Police used minimum force during Jeppestown raid - minister

2015-04-22 20:10


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Johannesburg - The police did not use excessive force when they burst into the Jeppestown men's hostel late on Tuesday night searching for weapons, Defence and Military Veterans Minister Kebby Maphatsoe said on Wednesday.

"When you go on a raid and you know the situation there, you will use the minimum force. That is what they used, and remember those are policemen and those people [in the hostels] were armed," he said.

He was speaking to News24 shortly after addressing foreign nationals at a camp site in Primrose, Germiston, east of Johannesburg. They had been there since xenophobic violence broke out in the area last Thursday, forcing them to flee their homes.

"So you can't go there as if you are Jesus, when you are dealing with criminals. We saw how they murdered our people, so you can't have mercy on them."

The raid, which began at 22:00 on Tuesday and ended at 04:00 was carried out by members of the SA police service. SANDF members were outside the premises securing the area. 

In a video taken by an EWN reporter, police officers are seen walking down the hostel's corridors, kicking doors down and calling for the men to come out of the rooms with their hands above their heads. Most of the men are wearing boxers.

"It was not harsh... It is the correct time to attack, when they're sleeping so that we must not get them ready."

Defence Minister Nosiviwe Mapisa-Nqakula announced on Tuesday afternoon that the SANDF would be deployed in any region that SAPS believed to be volatile. This included parts of Gauteng and KwaZulu-Natal.

On Wednesday, Maphatsoe said the soldiers would assist the police for as long as they were needed on the ground. Once the situation had returned to normal, the soldiers would be removed.

'They took everthing'

Mozambican national Avelino Penetro Mthombeni is one of those who sought refuge at the camp last Thursday. He came to South Africa two months ago looking for a job.

When he returned to the shack in Makause informal settlement where he had lived for the past two months, he found it had been ransacked.

"They have stolen my things in the shack. I found one other pair of pants and this shirt that I'm wearing. They took everything inside that shack, and the clothes I had bought for my two year old. She's turning two in June. If I had money, I'd be gone."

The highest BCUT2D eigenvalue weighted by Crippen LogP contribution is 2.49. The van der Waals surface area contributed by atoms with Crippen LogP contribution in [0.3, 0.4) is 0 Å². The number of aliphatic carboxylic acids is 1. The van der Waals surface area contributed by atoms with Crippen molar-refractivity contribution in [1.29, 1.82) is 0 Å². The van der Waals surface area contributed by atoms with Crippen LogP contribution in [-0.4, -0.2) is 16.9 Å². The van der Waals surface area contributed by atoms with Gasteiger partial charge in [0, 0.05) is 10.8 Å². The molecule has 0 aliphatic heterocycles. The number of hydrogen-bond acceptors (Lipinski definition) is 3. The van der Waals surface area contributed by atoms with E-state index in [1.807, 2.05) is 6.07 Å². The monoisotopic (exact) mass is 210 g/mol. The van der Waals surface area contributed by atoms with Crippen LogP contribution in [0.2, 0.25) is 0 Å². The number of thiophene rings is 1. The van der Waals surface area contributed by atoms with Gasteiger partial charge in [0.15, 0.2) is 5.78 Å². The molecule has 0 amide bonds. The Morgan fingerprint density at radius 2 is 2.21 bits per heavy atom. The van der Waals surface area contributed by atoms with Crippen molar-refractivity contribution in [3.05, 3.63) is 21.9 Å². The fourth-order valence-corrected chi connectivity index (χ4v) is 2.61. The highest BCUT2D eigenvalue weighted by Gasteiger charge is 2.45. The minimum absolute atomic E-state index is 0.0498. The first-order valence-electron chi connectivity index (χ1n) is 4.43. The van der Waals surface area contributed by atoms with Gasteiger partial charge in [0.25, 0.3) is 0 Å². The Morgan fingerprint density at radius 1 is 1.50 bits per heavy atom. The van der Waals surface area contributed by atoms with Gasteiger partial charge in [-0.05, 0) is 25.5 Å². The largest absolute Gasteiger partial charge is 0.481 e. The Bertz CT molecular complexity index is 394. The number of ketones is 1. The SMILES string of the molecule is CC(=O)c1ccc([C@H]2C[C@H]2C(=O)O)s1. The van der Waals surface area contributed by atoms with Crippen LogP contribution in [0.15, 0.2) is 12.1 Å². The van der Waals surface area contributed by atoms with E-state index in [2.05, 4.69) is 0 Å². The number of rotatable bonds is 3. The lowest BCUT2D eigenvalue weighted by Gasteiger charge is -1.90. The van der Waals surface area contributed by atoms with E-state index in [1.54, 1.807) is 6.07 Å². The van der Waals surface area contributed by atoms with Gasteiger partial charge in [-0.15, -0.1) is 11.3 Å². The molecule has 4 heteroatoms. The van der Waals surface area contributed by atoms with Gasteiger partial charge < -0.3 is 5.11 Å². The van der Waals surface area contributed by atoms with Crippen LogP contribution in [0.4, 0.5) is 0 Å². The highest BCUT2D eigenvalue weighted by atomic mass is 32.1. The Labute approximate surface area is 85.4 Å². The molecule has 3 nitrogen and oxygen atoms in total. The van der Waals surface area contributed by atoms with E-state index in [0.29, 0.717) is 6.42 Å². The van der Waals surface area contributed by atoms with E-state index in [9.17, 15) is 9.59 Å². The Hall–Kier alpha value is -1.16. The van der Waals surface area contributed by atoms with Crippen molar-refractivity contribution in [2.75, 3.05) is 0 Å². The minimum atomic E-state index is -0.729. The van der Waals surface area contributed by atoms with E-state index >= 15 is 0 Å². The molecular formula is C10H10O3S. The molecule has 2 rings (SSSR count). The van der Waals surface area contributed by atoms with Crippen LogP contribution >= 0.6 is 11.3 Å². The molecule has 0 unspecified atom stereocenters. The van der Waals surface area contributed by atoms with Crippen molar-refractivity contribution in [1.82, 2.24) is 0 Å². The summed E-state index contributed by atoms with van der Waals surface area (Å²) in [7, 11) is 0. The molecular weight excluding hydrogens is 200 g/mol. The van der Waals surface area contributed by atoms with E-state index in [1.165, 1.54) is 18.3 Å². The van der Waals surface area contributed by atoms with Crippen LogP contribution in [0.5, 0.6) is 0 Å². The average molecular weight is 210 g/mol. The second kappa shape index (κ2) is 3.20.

He said he was tired of struggling to make a living and was ready to go home.

"I came here to work, but I stayed for a long time without a job. I only started working last week, doing some welding, then the job ended.

"I can go home [to Mozambique] now, maybe I will come back when it has settled down."

'The soldiers can't watch everyone'

The defence minister's announcement on Tuesday that soldiers would be deployed to assist police did not make him feel any better.

"Even if the soldiers are around, the crime will still happen. The soldiers cannot watch everyone all at the same time. It takes minutes to kill a person, even seconds."

Maphatsoe told those at the camp that young South Africans needed to be taught about the contribution other African countries made to the country during the apartheid era.

He called on military veterans to educate the youth in the areas where they lived. 

"No amount of anger can be justified for our brothers and sisters to be treated like this. Those people accommodated us, they were bombarded by the apartheid regime.

"Civilians died, but they never said, even for a single day, 'Go away! You are killing us!'

"They said': 'We know that you are fighting a government that is illegitimate, your freedom is our freedom'. So we need to explain that to these young people the role that these countries played for them to enjoy this freedom today."

Read more on:    police  |  kebby maphatsoe  |  johannebsurg  |  xenophobia

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